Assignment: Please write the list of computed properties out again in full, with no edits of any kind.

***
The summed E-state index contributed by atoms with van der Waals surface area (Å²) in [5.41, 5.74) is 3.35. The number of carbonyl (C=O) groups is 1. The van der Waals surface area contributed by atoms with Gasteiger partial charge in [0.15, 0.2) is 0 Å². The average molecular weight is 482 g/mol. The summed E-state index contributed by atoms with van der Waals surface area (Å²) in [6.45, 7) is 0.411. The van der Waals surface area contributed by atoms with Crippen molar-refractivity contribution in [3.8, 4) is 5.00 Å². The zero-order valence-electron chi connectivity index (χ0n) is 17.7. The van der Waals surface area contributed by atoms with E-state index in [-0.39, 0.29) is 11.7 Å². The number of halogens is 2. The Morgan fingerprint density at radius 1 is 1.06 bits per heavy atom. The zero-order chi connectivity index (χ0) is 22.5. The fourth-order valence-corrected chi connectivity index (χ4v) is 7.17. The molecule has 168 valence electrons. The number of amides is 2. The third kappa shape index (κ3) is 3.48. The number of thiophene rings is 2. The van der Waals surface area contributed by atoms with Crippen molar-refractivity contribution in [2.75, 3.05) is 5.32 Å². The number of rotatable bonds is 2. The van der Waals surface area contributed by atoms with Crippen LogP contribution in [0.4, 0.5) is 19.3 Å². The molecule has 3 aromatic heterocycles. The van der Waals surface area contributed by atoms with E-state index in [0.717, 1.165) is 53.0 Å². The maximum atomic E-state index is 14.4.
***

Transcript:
The summed E-state index contributed by atoms with van der Waals surface area (Å²) in [5.41, 5.74) is 3.35. The number of carbonyl (C=O) groups is 1. The van der Waals surface area contributed by atoms with Gasteiger partial charge in [0.15, 0.2) is 0 Å². The average molecular weight is 482 g/mol. The summed E-state index contributed by atoms with van der Waals surface area (Å²) in [6.45, 7) is 0.411. The van der Waals surface area contributed by atoms with Crippen molar-refractivity contribution in [3.8, 4) is 5.00 Å². The zero-order valence-electron chi connectivity index (χ0n) is 17.7. The van der Waals surface area contributed by atoms with E-state index in [-0.39, 0.29) is 11.7 Å². The number of halogens is 2. The Morgan fingerprint density at radius 1 is 1.06 bits per heavy atom. The zero-order chi connectivity index (χ0) is 22.5. The fourth-order valence-corrected chi connectivity index (χ4v) is 7.17. The molecule has 168 valence electrons. The number of amides is 2. The third kappa shape index (κ3) is 3.48. The number of thiophene rings is 2. The van der Waals surface area contributed by atoms with Crippen molar-refractivity contribution in [2.75, 3.05) is 5.32 Å². The number of rotatable bonds is 2. The van der Waals surface area contributed by atoms with Crippen LogP contribution in [0.4, 0.5) is 19.3 Å². The molecule has 3 aromatic heterocycles. The van der Waals surface area contributed by atoms with E-state index in [0.717, 1.165) is 53.0 Å². The maximum atomic E-state index is 14.4.